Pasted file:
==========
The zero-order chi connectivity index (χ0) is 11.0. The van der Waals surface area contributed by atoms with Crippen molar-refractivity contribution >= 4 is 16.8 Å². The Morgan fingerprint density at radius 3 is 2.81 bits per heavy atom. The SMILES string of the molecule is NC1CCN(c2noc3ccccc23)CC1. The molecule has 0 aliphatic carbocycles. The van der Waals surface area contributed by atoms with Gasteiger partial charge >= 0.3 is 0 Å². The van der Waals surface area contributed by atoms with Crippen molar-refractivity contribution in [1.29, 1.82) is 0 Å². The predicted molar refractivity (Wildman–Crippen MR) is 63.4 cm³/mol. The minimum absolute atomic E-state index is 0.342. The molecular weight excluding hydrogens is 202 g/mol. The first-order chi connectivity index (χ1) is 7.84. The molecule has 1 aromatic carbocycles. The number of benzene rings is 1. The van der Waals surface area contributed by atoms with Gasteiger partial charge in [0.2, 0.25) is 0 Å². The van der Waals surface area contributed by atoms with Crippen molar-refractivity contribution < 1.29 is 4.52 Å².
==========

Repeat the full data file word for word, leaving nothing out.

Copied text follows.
The zero-order chi connectivity index (χ0) is 11.0. The van der Waals surface area contributed by atoms with Crippen molar-refractivity contribution >= 4 is 16.8 Å². The Morgan fingerprint density at radius 3 is 2.81 bits per heavy atom. The SMILES string of the molecule is NC1CCN(c2noc3ccccc23)CC1. The molecule has 0 aliphatic carbocycles. The van der Waals surface area contributed by atoms with Gasteiger partial charge >= 0.3 is 0 Å². The van der Waals surface area contributed by atoms with Crippen molar-refractivity contribution in [1.29, 1.82) is 0 Å². The predicted molar refractivity (Wildman–Crippen MR) is 63.4 cm³/mol. The minimum absolute atomic E-state index is 0.342. The molecular weight excluding hydrogens is 202 g/mol. The first-order chi connectivity index (χ1) is 7.84. The molecule has 1 aromatic carbocycles. The number of benzene rings is 1. The van der Waals surface area contributed by atoms with Gasteiger partial charge in [0.2, 0.25) is 0 Å². The van der Waals surface area contributed by atoms with Crippen molar-refractivity contribution < 1.29 is 4.52 Å².